What are some of the most memorable gigs and jams you've had? Which memory makes you smile?

There are many, But a few that stick out are when I got to play with James Cotton and his band, he is one of the greatest bluesmen of all time, and has influenced me so much, and it was really a dream come true to get to play with him. Most people would think that that would be my favorite one but my all-time favorite gig has to be with my band "The Dylan Salfer Trio" I have the best drummer that I have ever played with and could ever ask to play with Andy Boterman as well as the best bass player I have ever played with and could ever ask to play with, Tyson Bell, son of harmonica player Carey Bell, and I mean that. These guys are some of the most talented and amazing musicians on the planet, and my two best friends. I love these guys dearly. Tyson is like my second dad, he is always there for me, and looking out for me, and supports me in everything I do. And when it comes down to it, no memory will ever make me smile more than playing with those two guys.

"I've learned to stay true to myself and to others, because the blues is the truth, it's raw, and it's to the point. Your telling the truth and experiences when singing or playing the blues." (Photo: Dylan & James Cotton) 

Are there any memories from James Cotton and BB King which you’d like to share with us?

My best memory with James Cotton was actually not even when I got to play with him, it was when we were sitting down talking before the show and he complimented these boots I was wearing, and we started talking about boots and clothes and he liked that I dressed like a southerner, because he lives in Austin, Texas. That was my favorite memory with James because I got to know that he is really such a down to earth guy, and very honest and kind human being. And my favorite memory from BB King is when he was talking to me he held my hands in his, I've never been more nervous in my life, he was just the most true spoken and down to earth guy.

From the musical point of view what are the differences between: Wisconsin and the other local scenes?

We'll even though I live in Wisconsin I am only 20 minutes away from Minneapolis Minnesota by car, I'm just right over the border from Minnesota, so I don't really know much about the Wisconsin scene because where the Wisconsin scene is really going on is in Milwaukee and that is about 4 and a half hours away from where I live so I don't really go out there. I can say that the Minneapolis scene is absolutely amazing though, there are so many absolutely outstanding musicians there it's unbelievable, and Minneapolis has it's own sound too, there's Texas Blues, there's Chicago blues, there's British blues, and there is Minneapolis blues believe it or not.. In my opinion Minneapolis is the best kept music secret in the world.. You have to come here to find out what it's all about!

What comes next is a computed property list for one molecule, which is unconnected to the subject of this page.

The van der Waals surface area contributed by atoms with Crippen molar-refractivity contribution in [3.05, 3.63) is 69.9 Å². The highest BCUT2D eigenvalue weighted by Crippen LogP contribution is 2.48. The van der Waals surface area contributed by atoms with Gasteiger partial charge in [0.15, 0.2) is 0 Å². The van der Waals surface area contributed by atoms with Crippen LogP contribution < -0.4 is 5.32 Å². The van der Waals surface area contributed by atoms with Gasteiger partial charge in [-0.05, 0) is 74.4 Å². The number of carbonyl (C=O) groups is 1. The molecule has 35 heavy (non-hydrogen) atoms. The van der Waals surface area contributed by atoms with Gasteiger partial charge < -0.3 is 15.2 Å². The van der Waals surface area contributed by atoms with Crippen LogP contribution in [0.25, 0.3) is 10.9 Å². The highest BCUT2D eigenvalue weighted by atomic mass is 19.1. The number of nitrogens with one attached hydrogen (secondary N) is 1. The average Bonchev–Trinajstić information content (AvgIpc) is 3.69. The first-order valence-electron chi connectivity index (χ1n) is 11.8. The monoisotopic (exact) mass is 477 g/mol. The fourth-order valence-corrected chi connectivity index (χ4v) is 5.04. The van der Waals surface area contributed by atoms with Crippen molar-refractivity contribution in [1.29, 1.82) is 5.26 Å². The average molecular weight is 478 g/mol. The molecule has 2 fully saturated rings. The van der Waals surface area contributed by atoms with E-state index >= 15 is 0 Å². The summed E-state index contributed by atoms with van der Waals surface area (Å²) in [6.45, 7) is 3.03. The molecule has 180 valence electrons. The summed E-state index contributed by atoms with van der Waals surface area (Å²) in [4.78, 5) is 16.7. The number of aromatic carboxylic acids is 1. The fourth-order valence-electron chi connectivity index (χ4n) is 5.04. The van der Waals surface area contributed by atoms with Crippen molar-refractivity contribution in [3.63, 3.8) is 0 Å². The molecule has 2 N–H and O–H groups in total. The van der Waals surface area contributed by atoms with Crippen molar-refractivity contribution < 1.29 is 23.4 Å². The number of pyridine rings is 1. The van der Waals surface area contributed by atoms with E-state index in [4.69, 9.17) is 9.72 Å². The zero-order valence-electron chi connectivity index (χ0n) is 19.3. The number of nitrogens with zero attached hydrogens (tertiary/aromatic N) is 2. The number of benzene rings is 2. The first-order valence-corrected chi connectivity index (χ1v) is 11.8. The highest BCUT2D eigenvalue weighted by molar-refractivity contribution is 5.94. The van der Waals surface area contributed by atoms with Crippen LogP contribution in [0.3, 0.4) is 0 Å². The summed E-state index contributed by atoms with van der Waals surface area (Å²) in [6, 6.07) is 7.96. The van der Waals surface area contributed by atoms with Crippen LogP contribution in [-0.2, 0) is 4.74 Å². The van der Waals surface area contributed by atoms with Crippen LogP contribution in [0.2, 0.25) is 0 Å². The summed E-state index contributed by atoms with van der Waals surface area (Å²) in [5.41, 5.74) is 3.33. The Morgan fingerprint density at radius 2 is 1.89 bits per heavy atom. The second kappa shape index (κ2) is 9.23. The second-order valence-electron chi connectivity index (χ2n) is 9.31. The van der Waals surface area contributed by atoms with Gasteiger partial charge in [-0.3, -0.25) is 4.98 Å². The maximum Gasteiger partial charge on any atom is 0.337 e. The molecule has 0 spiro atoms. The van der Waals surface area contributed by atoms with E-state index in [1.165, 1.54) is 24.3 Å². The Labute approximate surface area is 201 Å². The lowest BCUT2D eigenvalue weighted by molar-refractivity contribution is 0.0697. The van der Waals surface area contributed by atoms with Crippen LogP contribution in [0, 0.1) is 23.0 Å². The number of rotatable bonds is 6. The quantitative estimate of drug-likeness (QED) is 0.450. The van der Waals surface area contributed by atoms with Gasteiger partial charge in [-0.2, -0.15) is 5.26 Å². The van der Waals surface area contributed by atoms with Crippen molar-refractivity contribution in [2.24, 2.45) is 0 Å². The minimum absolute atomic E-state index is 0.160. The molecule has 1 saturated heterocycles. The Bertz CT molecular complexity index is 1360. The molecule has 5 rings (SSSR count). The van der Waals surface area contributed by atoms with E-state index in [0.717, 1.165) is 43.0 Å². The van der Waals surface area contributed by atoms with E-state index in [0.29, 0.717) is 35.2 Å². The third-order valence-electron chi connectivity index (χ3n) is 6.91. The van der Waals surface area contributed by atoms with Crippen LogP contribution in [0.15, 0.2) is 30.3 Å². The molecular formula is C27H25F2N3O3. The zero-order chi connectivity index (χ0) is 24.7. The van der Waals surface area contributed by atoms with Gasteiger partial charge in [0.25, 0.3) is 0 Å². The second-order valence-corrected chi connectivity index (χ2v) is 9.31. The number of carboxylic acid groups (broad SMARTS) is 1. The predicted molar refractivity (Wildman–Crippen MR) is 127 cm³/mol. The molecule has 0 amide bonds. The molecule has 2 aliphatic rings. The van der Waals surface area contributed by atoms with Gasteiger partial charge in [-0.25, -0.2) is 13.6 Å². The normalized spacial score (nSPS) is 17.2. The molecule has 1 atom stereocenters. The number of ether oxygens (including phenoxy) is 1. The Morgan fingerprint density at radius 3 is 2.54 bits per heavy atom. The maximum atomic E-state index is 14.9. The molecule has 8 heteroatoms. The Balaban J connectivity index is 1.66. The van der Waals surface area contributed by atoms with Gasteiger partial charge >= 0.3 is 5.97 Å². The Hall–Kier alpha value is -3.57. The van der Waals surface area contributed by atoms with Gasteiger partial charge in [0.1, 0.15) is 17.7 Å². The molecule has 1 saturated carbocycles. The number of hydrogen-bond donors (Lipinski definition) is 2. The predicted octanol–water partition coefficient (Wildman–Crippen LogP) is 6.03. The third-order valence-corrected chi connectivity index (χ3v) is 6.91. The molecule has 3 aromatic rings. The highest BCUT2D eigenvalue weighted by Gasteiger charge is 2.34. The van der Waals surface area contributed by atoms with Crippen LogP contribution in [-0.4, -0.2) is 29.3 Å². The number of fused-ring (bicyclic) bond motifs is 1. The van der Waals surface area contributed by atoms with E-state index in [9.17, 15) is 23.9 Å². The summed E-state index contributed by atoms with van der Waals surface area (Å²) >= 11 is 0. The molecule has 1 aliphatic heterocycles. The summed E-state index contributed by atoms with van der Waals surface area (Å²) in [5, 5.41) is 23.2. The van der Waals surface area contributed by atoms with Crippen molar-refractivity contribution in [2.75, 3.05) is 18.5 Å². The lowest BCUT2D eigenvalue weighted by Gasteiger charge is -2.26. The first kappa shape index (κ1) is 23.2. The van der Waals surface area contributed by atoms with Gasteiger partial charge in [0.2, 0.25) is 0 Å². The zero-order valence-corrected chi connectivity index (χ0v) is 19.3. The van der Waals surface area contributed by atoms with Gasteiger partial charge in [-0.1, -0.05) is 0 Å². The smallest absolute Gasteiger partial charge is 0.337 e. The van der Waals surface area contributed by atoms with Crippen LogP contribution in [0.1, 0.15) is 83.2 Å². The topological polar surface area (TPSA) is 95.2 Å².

"I try to be as creative and open minded as I can, never to stop learning, because as soon as you close doors and stop learning or listening there isn't a point in doing it anymore because you'll never improve."

Which meetings have been the most important experiences for you? What is the best advice ever given you?

Again the most important meetings I've ever had are meeting Tyson Bell, and Andy Boterman. I wouldn't be where I am, or be the musician I am without those guys, I owe everything to them. The most important advice given to me was by BB King, when I met him he held my hands and liked me in the eyes and said "Stay True to yourself, and who you want to be, and don't let anybody get in the way of it" I live by that advice.

What do you miss most nowadays from the blues of past? What are your hopes and fears for the future of?

What I miss most about the blues of the past is the people, like Muddy Waters, Howlin Wolf, Elmore, T-Bone, and people like that. And just how raw and truthful the music they played was.

If you could change one thing in the musical world and it would become a reality, what would that be?

People taking advantage of musicians, whether it's stealing there songs, or roping them off money wise. It's not right, that's what I hate about this business.  

Let’s take a trip with a time machine, so where and why would you really wanna go for a whole day..?

One of two places, either Woodstock 69' to see Hendrix, or Alpine Valley 1990 to see Stevie Ray Vaughan's Last concert. Because those two guys are two of my biggest influences in music and in life.